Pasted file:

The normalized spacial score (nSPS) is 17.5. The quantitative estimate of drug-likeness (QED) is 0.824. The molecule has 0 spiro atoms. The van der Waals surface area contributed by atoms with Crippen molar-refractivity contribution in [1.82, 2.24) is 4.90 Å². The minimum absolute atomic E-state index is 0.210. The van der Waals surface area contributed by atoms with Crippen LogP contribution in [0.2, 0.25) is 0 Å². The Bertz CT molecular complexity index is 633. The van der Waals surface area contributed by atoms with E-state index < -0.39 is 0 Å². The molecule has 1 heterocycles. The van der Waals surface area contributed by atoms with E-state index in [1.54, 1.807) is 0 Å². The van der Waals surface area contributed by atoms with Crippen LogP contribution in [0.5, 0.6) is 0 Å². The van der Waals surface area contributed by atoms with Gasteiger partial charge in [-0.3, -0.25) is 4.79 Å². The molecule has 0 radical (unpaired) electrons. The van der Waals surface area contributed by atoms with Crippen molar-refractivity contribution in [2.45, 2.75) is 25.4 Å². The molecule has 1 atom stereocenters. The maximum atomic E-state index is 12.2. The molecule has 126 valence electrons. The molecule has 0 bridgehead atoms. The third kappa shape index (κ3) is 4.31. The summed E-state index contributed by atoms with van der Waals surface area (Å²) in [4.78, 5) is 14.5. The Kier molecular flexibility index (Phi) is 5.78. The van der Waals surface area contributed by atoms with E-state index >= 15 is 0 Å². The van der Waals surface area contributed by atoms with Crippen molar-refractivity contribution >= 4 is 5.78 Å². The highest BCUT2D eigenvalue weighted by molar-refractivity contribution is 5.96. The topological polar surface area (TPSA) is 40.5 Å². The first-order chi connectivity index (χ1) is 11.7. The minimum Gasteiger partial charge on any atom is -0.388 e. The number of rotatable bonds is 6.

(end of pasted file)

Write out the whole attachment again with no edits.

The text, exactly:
The normalized spacial score (nSPS) is 17.5. The quantitative estimate of drug-likeness (QED) is 0.824. The molecule has 0 spiro atoms. The van der Waals surface area contributed by atoms with Crippen molar-refractivity contribution in [1.82, 2.24) is 4.90 Å². The minimum absolute atomic E-state index is 0.210. The van der Waals surface area contributed by atoms with Crippen LogP contribution in [0.2, 0.25) is 0 Å². The Bertz CT molecular complexity index is 633. The van der Waals surface area contributed by atoms with E-state index < -0.39 is 0 Å². The molecule has 1 heterocycles. The van der Waals surface area contributed by atoms with E-state index in [1.54, 1.807) is 0 Å². The van der Waals surface area contributed by atoms with Crippen LogP contribution in [0.5, 0.6) is 0 Å². The van der Waals surface area contributed by atoms with Gasteiger partial charge in [-0.3, -0.25) is 4.79 Å². The molecule has 0 radical (unpaired) electrons. The van der Waals surface area contributed by atoms with Crippen molar-refractivity contribution in [2.45, 2.75) is 25.4 Å². The molecule has 1 atom stereocenters. The maximum atomic E-state index is 12.2. The molecule has 126 valence electrons. The molecule has 0 bridgehead atoms. The third kappa shape index (κ3) is 4.31. The summed E-state index contributed by atoms with van der Waals surface area (Å²) in [4.78, 5) is 14.5. The Kier molecular flexibility index (Phi) is 5.78. The van der Waals surface area contributed by atoms with E-state index >= 15 is 0 Å². The van der Waals surface area contributed by atoms with Crippen molar-refractivity contribution >= 4 is 5.78 Å². The highest BCUT2D eigenvalue weighted by molar-refractivity contribution is 5.96. The topological polar surface area (TPSA) is 40.5 Å². The first-order chi connectivity index (χ1) is 11.7. The minimum Gasteiger partial charge on any atom is -0.388 e. The number of rotatable bonds is 6.